Many Netizens fear the European Union's proposed strict privacy rules for Web sites, set to take effect October 25, could mean big problems for U.S. businesses. But President Clinton's top technology adviser said here Monday that Europeans themselves are far from consensus on the proposal.
While negotiations with EU governments are on hold until next month, Clinton administration officials believe they can be induced to consider a more market-driven approach to protecting consumers' online privacy, Ira Magaziner, the senior adviser to the president on high-tech issues, said at the Progress & Freedom Foundation's Cyberspace and the American Dream conference. "It needs to be pointed out that so far only three of the 15 EU nations have passed any kind of law" that adheres to the proposed guidelines, which say Internet users must give "unambiguous" prior consent for personal data to be collected and used by Web site operators, Magaziner said.
The US favours encouraging -- but not mandating -- Web sites to tell visitors how their data will be used and to give them the opportunity to refuse to divulge it, or to stipulate that the data only be used in certain ways. This approach would encourage Internet users to patronise sites where they receive the level of privacy that they are most comfortable with, Magaziner said. "While European governments are undeniably concerned about providing safeguards for personal data in cyberspace, they also recognise that any EU-wide policy that is seriously at odds with U.S. policy could mean damage to their economies, he said.
"The EU does not want to break down trade barriers with the U.S.," Magaziner said in an interview following his address. "Obviously, I can't say for sure what will happen, but I feel fairly confident that we can make it clear that self-regulation appears to be in all of our best interests."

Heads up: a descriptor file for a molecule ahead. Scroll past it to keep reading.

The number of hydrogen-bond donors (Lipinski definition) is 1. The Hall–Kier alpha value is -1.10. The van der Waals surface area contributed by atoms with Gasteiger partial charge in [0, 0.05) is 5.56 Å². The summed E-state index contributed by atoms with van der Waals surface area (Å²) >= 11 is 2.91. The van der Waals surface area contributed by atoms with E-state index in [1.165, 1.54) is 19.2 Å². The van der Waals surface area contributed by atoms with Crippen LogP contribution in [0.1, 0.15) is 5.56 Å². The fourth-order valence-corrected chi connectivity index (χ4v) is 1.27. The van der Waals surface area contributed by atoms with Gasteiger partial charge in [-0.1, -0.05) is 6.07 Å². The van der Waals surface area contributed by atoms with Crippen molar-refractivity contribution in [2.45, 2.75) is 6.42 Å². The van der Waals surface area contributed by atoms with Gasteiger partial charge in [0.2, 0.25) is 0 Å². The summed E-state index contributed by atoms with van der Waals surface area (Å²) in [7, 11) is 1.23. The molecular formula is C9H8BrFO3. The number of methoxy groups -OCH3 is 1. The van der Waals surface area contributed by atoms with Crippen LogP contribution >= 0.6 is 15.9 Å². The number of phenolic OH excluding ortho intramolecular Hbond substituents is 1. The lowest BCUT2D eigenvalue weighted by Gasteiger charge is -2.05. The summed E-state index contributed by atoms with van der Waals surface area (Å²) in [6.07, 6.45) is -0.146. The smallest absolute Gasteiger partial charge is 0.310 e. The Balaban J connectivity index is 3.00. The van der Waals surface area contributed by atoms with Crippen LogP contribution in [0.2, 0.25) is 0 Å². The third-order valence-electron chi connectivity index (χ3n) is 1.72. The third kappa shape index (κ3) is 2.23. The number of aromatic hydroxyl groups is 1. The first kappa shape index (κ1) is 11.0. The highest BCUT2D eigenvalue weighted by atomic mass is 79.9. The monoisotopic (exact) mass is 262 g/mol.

Magaziner also outlined the progress made by the administration in advancing its digital agenda, and pointed to several areas where he said efforts have fallen short. In the areas of taxes and tariffs, content controls, and authentication and digital signatures, the Clinton adviser said that significant headway has been made toward a consensus in Congress and among many foreign nations.
But much work and contentious debate, both at home and abroad, remain on the issues of encryption, bridging the "digital divide" between wealthy and poorer Americans, improving technology education both at the grade K-12 and college levels, and in deregulating the telecommunications and broadcast industries, Magaziner said.
"The reasons we originally regulated the telecommunications and broadcast industries no longer exist," he said. In order to hasten the convergence of telecommunications, broadcast and Internet services, and to drive greater bandwidth to the home, "The best thing to do would be to just let market competition take over," Magaziner said.